“Can We Be Strangers” is a devastatingly great heartbreak song. This relationship has soured to the point of where the narrator just wishes they had never even met each other in the first place. And the way Clark delivers the chorus is painstakingly and soulfully beautiful. The horns and strings perfectly complement this song too, not taking over and instead adding dramatic gravitas that only enhances the emotions. “The Past is the Past” wraps the album up in a nice bow, with Clark reaching the point of letting the past go and moving forward in her life while still letting herself feel the heartbreak from the situation. As I said it’s a fitting and mature conclusion after the myriad of emotions Clark expresses throughout the album. Lessons have been learned and now a new life begins.

Despite a few hiccups, Brandy Clark takes a big step up from her last album with Your Life is a Record. I think the production is the biggest improvement, as it flows together really well from start to finish. I really enjoy the incorporation of the flutes in this album, as it’s something not really utilized as much in country music. The songwriting stumbles in a few spots, but for the most part is pretty good and at times great. There’s a surprisingly nice mix of emotions on an album centered around a breakup too. Most importantly, Clark rewards you for listening to the whole album, giving you the emotional journey with the fittingly positive, yet realistic destination.

Grade: 8/10

Album Review – Sunny Ozell’s ‘Take It With Me’

Sunny Ozell Take It With Me

What is Americana? This is question I see posed fairly often and it can be a tough one to answer. Americana after all isn’t a concrete sound like (actual) country, rock or hip-hop. Americana is a melting pot of different genres that come together to create a true vision of artistry and music. But really I think the best answer to this question is this: you will know Americana when you hear it. And I can certainly hear it with Sunny Ozell. Not a big surprise when she says two of her biggest influences are Gillian Welch and Dave Rawlings, two Americana stalwarts. Ozell lived and breathed music from an early age, receiving classical voice training, studying the Suzuki method of classical violin and having music loving parents who listened to the likes of The Rolling Stones, Fleetwood Mac and Janis Joplin. Ozell has been involved with various music projects in various genres throughout her life, playing a lot of jazz. But on her new album she wanted to explore everything, hence why it’s strictly covers of some of her favorites. It’s to lay the foundation for her next album.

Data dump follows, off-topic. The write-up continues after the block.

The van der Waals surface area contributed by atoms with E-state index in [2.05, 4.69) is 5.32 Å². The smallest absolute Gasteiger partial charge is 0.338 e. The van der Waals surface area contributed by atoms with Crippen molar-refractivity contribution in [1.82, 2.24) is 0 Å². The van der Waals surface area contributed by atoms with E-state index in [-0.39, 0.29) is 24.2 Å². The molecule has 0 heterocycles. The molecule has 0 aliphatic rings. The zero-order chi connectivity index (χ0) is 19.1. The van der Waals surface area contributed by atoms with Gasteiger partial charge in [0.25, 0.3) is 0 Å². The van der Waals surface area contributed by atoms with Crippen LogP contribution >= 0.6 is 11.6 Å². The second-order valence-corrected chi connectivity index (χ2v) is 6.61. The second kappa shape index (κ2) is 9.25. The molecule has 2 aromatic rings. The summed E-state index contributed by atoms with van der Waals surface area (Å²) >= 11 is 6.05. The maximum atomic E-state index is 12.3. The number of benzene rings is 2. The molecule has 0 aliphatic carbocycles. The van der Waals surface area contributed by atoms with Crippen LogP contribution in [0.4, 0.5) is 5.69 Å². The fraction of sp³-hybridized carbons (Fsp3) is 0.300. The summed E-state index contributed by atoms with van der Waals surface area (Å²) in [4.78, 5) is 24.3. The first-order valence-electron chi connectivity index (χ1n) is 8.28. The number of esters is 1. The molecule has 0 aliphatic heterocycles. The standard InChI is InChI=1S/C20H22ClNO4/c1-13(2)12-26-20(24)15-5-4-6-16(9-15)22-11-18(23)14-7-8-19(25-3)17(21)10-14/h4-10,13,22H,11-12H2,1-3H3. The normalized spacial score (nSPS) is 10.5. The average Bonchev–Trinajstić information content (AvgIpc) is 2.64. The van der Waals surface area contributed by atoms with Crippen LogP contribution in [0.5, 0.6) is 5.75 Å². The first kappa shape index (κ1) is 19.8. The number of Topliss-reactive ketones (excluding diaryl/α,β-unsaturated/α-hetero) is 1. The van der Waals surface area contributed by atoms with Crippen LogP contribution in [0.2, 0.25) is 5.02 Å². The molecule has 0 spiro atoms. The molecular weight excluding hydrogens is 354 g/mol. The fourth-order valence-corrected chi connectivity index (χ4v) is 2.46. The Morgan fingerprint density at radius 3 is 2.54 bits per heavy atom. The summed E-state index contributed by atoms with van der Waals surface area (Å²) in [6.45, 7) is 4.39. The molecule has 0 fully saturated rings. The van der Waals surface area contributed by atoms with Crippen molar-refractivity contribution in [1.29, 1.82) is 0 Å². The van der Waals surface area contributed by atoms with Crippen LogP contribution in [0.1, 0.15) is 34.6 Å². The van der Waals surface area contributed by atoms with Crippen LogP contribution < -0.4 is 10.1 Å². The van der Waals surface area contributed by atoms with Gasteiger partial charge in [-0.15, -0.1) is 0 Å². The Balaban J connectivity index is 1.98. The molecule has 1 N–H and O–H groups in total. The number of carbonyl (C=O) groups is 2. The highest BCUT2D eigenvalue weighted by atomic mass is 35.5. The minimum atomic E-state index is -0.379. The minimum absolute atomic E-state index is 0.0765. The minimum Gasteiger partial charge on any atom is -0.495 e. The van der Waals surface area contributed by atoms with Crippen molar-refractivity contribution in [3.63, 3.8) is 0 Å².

“I’ve always written songs…and bits of songs,” Ozell says. “This first project represents me pulling together a band. It’s a very collaborative effort, and we really found our footing as a unit. It gave me a platform for my voice. I’m putting together the scraps and the ideas for the next album. The ideas I’m writing come in snapshots. I’ll have a phrase or rhyme scheme and build around that.”

Ozell really truly loves and has a passion for music, as her whole life revolves around it. Of course a lot of people know her as the wife of actor Sir Patrick Stewart. But as she embarks on her music career she’s trying to be known for her music too. If her debut album Take It With Me is a good indicator of what’s to come, then she’s well on her way to being known as an Americana artist too.

The breezy and easy-going Leon Russell song “Manhattan Serenade” opens up the album. The song is very much in the bluesy, jazz sonic range and allows Ozell to really show off her more bubbly side. One of my favorite tracks on the album is “Family Tree.” The Julian Velard song really suits Ozell’s voice well and allows her to flex her vocal range. The inclusion of the xylophone in the bridge really adds an appropriate reflective tone to the song. This is definitely one of the songs you must hear off the album. Next is “Move Along Train,” one of the iconic songs of well-known American Soul and R&B artist Pops Staples. I can see why Ozell would choose the song, but it doesn’t really seem to suit her style as well as other songs on the album. This song is more suited for an artist with a lower register. Ozell’s performance isn’t bad, but not one of the better ones on the album.